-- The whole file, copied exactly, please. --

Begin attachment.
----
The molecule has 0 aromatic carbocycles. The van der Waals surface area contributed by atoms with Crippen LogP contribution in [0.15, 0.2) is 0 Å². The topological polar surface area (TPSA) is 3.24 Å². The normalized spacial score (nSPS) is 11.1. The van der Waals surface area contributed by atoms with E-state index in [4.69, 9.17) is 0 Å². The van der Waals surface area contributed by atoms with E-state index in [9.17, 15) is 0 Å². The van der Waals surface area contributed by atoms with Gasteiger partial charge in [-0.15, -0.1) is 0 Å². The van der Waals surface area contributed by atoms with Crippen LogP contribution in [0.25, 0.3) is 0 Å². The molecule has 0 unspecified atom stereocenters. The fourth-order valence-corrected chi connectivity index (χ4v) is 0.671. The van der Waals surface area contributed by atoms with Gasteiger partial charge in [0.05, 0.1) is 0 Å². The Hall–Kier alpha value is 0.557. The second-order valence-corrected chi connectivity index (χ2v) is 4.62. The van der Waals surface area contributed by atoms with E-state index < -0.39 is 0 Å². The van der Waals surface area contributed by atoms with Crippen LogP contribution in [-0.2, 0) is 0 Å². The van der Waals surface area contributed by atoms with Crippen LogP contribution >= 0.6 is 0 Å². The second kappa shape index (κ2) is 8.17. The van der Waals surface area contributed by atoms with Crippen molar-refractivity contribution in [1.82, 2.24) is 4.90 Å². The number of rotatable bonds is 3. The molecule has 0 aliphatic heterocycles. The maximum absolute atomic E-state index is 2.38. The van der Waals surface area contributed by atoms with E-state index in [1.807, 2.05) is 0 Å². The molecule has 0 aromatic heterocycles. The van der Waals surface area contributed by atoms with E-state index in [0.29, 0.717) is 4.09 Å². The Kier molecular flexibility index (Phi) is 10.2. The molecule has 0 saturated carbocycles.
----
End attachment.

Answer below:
The molecule has 0 aromatic carbocycles. The van der Waals surface area contributed by atoms with Crippen LogP contribution in [0.15, 0.2) is 0 Å². The topological polar surface area (TPSA) is 3.24 Å². The normalized spacial score (nSPS) is 11.1. The van der Waals surface area contributed by atoms with E-state index in [4.69, 9.17) is 0 Å². The van der Waals surface area contributed by atoms with E-state index in [9.17, 15) is 0 Å². The van der Waals surface area contributed by atoms with Gasteiger partial charge in [-0.15, -0.1) is 0 Å². The van der Waals surface area contributed by atoms with Crippen LogP contribution in [0.25, 0.3) is 0 Å². The molecule has 0 unspecified atom stereocenters. The fourth-order valence-corrected chi connectivity index (χ4v) is 0.671. The van der Waals surface area contributed by atoms with Gasteiger partial charge in [0.05, 0.1) is 0 Å². The Hall–Kier alpha value is 0.557. The second-order valence-corrected chi connectivity index (χ2v) is 4.62. The van der Waals surface area contributed by atoms with E-state index < -0.39 is 0 Å². The van der Waals surface area contributed by atoms with Crippen LogP contribution in [-0.2, 0) is 0 Å². The van der Waals surface area contributed by atoms with Crippen LogP contribution >= 0.6 is 0 Å². The second kappa shape index (κ2) is 8.17. The van der Waals surface area contributed by atoms with Crippen molar-refractivity contribution in [1.82, 2.24) is 4.90 Å². The number of rotatable bonds is 3. The molecule has 0 aliphatic heterocycles. The maximum absolute atomic E-state index is 2.38. The van der Waals surface area contributed by atoms with E-state index in [1.807, 2.05) is 0 Å². The molecule has 0 aromatic heterocycles. The van der Waals surface area contributed by atoms with E-state index in [0.29, 0.717) is 4.09 Å². The Kier molecular flexibility index (Phi) is 10.2. The molecule has 0 saturated carbocycles.